The FBI also concluded that the defendants were not coerced after their arrest, despite their testimony in court that they were indeed beaten and forced to confess. The only American reporter at the Kuwaiti trial, Miriam Amie, reporting for the German news agency DPA, told Hersh that the main suspect, Wali al-Ghazali, showed up on the first day of the trial with “a fresh scar on his forehead and a blackened nail on his thumb.” James E. Akins, former US Ambassador to the Saudi Arabia, told Hersh:

Either the investigators were idiots or they were lying. It boggles the imagination. There’s no way the Kuwaitis would not have tortured them. That’s the way the Kuwaitis are, as anyone who knows the Kuwaitis or the Middle East can tell you.

Meanwhile, back on May 23, 1993, Boston Globe reported that it had obtained a copy of the CIA Counter Terrorism Center’s report concluding that the alleged plot was a Kuwaiti fraud.

Kuwait, the report says, “has a clear incentive to play up the continuing Iraqi threat” to Western interests, and hence may have “cooked the books.”

To support this contention, it cites US diplomatic reports earlier this year that the Kuwaiti government was expressing “frustration” that the Western coalition was not taking a tougher line against Saddam Hussein and concern that the Clinton administration might abandon Kuwait in favor of better relations with Iraq.

Usually rabbit holes have a way of ending with Seymour Hersh’s reporting. Not this time. The FBI’s forensic investigation in the alleged Iraqi bomb plot was led by Frederic Whitehurst, a forensic chemist specializing in explosive residue analysis, described by the New York Times as the agency’s “top bomb-residue expert,” who provided expert testimony in the O.J. Simpson trial among many other high profile cases. He later became America’s first FBI whistleblower exposing extensive forensic fraud at the FBI crime lab.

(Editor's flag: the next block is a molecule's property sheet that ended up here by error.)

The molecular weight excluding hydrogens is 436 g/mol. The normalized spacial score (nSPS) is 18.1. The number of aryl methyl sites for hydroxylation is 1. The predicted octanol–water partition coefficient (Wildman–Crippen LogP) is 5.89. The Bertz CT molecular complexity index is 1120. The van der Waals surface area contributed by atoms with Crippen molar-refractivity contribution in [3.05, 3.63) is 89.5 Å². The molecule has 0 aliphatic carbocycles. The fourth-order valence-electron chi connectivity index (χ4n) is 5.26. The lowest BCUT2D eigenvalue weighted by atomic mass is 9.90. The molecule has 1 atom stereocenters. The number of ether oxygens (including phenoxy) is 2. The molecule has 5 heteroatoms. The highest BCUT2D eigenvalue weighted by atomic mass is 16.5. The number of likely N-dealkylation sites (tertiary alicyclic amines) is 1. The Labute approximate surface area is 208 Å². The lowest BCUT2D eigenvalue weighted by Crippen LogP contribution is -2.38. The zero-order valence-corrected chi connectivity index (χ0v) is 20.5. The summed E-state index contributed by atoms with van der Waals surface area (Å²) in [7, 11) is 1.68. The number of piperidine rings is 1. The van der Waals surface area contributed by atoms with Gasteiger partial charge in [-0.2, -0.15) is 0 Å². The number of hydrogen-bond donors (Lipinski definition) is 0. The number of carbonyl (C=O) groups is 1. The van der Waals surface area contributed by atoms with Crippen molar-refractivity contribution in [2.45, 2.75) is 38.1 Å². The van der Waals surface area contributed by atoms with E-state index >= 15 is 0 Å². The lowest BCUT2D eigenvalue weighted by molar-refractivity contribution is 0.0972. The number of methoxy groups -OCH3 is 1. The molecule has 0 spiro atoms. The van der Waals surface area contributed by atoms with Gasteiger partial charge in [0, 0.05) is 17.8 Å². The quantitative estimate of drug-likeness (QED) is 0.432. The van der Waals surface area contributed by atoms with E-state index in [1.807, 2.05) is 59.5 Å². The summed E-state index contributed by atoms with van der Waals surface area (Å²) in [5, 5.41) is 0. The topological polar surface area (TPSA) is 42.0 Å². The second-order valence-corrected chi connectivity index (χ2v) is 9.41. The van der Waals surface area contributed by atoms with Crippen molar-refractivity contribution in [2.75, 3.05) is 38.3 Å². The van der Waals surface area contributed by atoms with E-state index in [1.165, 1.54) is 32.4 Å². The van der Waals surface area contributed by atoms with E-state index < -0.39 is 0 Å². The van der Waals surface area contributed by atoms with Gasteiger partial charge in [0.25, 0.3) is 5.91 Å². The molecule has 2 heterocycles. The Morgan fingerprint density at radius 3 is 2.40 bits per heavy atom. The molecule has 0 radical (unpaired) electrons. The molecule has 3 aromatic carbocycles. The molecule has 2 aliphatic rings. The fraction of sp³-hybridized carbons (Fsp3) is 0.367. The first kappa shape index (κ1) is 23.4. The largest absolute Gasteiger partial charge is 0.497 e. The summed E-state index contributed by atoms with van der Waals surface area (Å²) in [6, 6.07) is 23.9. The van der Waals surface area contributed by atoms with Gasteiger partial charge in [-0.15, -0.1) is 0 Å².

During the investigation into alleged misconduct at the FBI crime lab it emerged that Whitehurst’s superior, J. Christopher Ronay, had misreported Whitehurst’s findings in the alleged Iraqi plot to kill Bush. The 1997 DOJ enquiry reported that,

Whitehurst alleges that he compared the explosive material in the main charge of the Bush device to explosive materials in known Iraqi devices and told Explosives Unit Chief J. Christopher Ronay that the explosives were different. Whitehurst claims that Ronay purposely misinterpreted these results in order to link the explosive material to Iraqi agents. Whitehurst further asserts that very possibly his results were changed to support the retaliatory missile strike by the United States.

Neil Gallagher, Chief of the FBI Counter Intelligence Section, told the DOJ that

The FBI could not connect these explosives chemically or say that they came from the same shipment, sources, or country.

Yet, the DOJ enquiry continues,

Subsequent reports on the matter tended to ignore such chemical differences. Moreover, even after the missile strike, the FBI and CIA continued to report simply that PE-4A plastic explosive had been identified in the Bush device and other Iraqi explosive devices, including those from Southeast Asia.

Thus: The FBI misreported the findings of the agency’s top bomb residue expert, mistook the congruence of mass-produced remote-control firing devices as the signature of a common Iraqi source, and took confessions extracted from suspects using torture at face value. Meanwhile, the CIA’s accurate conclusion that the plot was a Kuwaiti fraud was simply ignored. Hersh again: